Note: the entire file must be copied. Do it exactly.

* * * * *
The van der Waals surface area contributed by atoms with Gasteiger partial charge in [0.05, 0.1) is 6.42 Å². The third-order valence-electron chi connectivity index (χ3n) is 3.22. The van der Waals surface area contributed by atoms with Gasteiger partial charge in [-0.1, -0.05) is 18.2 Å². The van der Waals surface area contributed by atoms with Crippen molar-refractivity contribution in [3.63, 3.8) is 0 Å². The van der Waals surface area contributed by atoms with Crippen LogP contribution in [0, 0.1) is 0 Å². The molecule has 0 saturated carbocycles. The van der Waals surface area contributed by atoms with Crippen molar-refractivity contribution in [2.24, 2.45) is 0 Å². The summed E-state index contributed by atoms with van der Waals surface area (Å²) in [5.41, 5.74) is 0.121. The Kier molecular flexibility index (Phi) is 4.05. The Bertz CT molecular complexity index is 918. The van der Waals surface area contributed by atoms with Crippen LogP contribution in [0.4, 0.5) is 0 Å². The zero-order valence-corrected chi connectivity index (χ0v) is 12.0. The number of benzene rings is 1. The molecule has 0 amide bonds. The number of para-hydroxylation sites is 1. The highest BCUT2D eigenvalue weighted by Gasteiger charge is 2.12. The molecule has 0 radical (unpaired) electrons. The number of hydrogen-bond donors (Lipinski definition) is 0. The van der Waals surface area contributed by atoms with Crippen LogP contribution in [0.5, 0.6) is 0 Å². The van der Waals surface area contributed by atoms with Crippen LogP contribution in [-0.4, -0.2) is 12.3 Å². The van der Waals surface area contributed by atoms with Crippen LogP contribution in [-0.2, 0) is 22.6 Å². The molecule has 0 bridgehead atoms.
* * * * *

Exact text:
The van der Waals surface area contributed by atoms with Gasteiger partial charge in [0.05, 0.1) is 6.42 Å². The third-order valence-electron chi connectivity index (χ3n) is 3.22. The van der Waals surface area contributed by atoms with Gasteiger partial charge in [-0.1, -0.05) is 18.2 Å². The van der Waals surface area contributed by atoms with Crippen molar-refractivity contribution in [3.63, 3.8) is 0 Å². The van der Waals surface area contributed by atoms with Crippen LogP contribution in [0, 0.1) is 0 Å². The molecule has 0 saturated carbocycles. The van der Waals surface area contributed by atoms with Crippen molar-refractivity contribution in [2.24, 2.45) is 0 Å². The summed E-state index contributed by atoms with van der Waals surface area (Å²) in [5.41, 5.74) is 0.121. The Kier molecular flexibility index (Phi) is 4.05. The Bertz CT molecular complexity index is 918. The van der Waals surface area contributed by atoms with Crippen LogP contribution in [0.4, 0.5) is 0 Å². The zero-order valence-corrected chi connectivity index (χ0v) is 12.0. The number of benzene rings is 1. The molecule has 0 amide bonds. The number of para-hydroxylation sites is 1. The highest BCUT2D eigenvalue weighted by Gasteiger charge is 2.12. The molecule has 0 radical (unpaired) electrons. The number of hydrogen-bond donors (Lipinski definition) is 0. The van der Waals surface area contributed by atoms with Crippen LogP contribution in [0.5, 0.6) is 0 Å². The van der Waals surface area contributed by atoms with Crippen LogP contribution in [-0.4, -0.2) is 12.3 Å². The van der Waals surface area contributed by atoms with Crippen LogP contribution in [-0.2, 0) is 22.6 Å². The molecule has 0 bridgehead atoms.